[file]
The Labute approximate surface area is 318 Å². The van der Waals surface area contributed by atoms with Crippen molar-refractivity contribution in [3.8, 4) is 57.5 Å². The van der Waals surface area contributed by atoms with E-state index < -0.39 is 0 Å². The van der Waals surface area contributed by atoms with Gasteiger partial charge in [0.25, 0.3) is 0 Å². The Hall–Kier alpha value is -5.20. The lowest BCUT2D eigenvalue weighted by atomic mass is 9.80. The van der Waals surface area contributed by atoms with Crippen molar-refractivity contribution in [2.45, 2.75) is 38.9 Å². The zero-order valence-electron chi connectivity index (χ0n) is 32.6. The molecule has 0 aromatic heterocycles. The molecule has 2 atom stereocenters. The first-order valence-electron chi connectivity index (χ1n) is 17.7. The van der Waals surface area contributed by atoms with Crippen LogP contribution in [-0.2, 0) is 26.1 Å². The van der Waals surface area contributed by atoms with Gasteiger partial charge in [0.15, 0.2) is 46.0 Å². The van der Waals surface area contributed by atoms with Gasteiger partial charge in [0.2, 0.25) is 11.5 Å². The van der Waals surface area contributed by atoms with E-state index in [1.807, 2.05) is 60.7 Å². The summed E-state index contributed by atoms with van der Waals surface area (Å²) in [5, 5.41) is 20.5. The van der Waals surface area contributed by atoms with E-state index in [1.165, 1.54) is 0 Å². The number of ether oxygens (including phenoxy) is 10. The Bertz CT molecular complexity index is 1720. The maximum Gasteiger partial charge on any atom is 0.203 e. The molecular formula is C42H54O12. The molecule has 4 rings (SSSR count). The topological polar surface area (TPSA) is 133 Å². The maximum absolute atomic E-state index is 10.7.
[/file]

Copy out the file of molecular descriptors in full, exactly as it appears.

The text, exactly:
The Labute approximate surface area is 318 Å². The van der Waals surface area contributed by atoms with Crippen molar-refractivity contribution in [3.8, 4) is 57.5 Å². The van der Waals surface area contributed by atoms with E-state index < -0.39 is 0 Å². The van der Waals surface area contributed by atoms with Gasteiger partial charge in [0.25, 0.3) is 0 Å². The Hall–Kier alpha value is -5.20. The lowest BCUT2D eigenvalue weighted by atomic mass is 9.80. The van der Waals surface area contributed by atoms with Crippen molar-refractivity contribution in [2.45, 2.75) is 38.9 Å². The zero-order valence-electron chi connectivity index (χ0n) is 32.6. The molecule has 0 aromatic heterocycles. The molecule has 2 atom stereocenters. The first-order valence-electron chi connectivity index (χ1n) is 17.7. The van der Waals surface area contributed by atoms with Crippen LogP contribution in [-0.2, 0) is 26.1 Å². The van der Waals surface area contributed by atoms with Gasteiger partial charge in [0.15, 0.2) is 46.0 Å². The van der Waals surface area contributed by atoms with Gasteiger partial charge in [0.2, 0.25) is 11.5 Å². The van der Waals surface area contributed by atoms with E-state index in [1.807, 2.05) is 60.7 Å². The summed E-state index contributed by atoms with van der Waals surface area (Å²) in [5, 5.41) is 20.5. The van der Waals surface area contributed by atoms with E-state index in [1.165, 1.54) is 0 Å². The number of ether oxygens (including phenoxy) is 10. The Bertz CT molecular complexity index is 1720. The maximum Gasteiger partial charge on any atom is 0.203 e. The molecular formula is C42H54O12. The molecule has 4 rings (SSSR count). The topological polar surface area (TPSA) is 133 Å². The maximum absolute atomic E-state index is 10.7.